To address complex issues like this, doctors usually develop a “differential diagnosis”, a list of all potential causes of the pain. By generating this list and evaluating their likelihood, they can narrow down and determine the most accurate diagnosis.
Differential Diagnosis for Cheek Bone Pain Associated with Facial Pain
- Sinusitis: Infections in the maxillary sinus (right under the cheek bone) can be a source of your pain. If this is the case, look at other common symptoms such as nasal congestion, headache, allergies, and pressure around the eyes.
- Dental Issues: Tooth infections, dental abscesses, or gum disease can all refer pain to the cheekbones. To help determine if this is the cause, you can do a self-exam to see if you have bleeding gums, look for dental carries, or tap on your teeth to see if this is the cause.
- TMJ Disorders: The temporomandibular joint and related structures are a common cause of cheek bone pain. Do you grind your teeth, have facial tension, suffer from temple headaches? Does your jaw click? Do you have pain with chewing? Is there pain when you press on the muscles of chewing? If any of these are present, you may have a TMJ disorder.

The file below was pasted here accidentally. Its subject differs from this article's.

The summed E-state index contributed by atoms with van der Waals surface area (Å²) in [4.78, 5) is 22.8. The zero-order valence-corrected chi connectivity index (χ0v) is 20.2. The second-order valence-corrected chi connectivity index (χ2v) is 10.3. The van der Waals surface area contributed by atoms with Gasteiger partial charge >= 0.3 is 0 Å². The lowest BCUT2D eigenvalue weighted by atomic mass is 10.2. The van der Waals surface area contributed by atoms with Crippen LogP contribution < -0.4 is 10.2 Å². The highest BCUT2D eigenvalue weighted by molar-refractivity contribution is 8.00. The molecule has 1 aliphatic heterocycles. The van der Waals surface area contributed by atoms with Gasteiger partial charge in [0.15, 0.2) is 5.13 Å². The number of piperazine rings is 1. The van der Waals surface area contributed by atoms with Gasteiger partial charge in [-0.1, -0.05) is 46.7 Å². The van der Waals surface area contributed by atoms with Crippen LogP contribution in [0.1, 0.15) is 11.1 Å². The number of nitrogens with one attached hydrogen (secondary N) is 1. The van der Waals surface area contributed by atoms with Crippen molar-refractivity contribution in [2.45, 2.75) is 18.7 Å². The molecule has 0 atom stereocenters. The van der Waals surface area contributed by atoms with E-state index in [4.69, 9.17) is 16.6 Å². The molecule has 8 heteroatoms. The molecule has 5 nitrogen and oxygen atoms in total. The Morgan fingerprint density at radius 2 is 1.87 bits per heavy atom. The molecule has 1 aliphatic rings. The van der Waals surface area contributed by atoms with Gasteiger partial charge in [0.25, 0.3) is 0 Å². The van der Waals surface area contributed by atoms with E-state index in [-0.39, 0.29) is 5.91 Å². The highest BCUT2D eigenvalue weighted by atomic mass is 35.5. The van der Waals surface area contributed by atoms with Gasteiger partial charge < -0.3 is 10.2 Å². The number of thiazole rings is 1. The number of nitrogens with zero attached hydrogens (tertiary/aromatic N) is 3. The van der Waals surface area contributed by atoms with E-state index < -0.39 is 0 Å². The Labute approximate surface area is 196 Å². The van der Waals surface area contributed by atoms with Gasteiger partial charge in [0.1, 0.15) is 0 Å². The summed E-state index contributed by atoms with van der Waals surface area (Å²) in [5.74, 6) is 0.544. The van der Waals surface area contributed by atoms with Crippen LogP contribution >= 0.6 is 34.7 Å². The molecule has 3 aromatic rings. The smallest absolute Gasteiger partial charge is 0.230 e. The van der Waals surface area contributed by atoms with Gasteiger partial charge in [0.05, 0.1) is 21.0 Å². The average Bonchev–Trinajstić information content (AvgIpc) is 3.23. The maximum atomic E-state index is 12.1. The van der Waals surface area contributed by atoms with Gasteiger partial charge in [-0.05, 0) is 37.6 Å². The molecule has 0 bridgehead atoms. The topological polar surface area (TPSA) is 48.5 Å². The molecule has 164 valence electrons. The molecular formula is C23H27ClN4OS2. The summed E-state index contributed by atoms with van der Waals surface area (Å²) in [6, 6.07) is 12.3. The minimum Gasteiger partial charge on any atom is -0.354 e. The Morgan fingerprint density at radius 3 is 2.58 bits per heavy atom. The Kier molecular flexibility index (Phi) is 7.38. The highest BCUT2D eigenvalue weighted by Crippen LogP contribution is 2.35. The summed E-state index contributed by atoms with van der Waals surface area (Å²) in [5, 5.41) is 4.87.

- Neuralgia: Trigeminal neuralgia may cause pain in the cheek area. The pain is often described as a sudden, electric shock-like sensation, which can be triggered by simple activities like eating, speaking, or even gentle touches to the face. Among the other causes of cheek bone pain, this condition would cause the most intense and distressing pain.
- Facial Trauma: Injuries or trauma to the face, such as fractures or contusions. Even without a direct blow to the face, facial trauma can result in cheek bone pain. If this is the cause, you’d probably know it. However, it’s something to keep in mind if you have a prior history of trauma and they used plates to fix it. It may indicate your dental implant is infected.
Can TMJ Cause Cheek Bone Pain?
Yes, cheek bone pain is often associated with temporomandibular disorders (TMDs), which affect the jaw joint and its surrounding structures. TMDs can cause discomfort and pain in the cheek area due to the intricate interplay between the jaw joint, facial muscles, and surrounding tissues.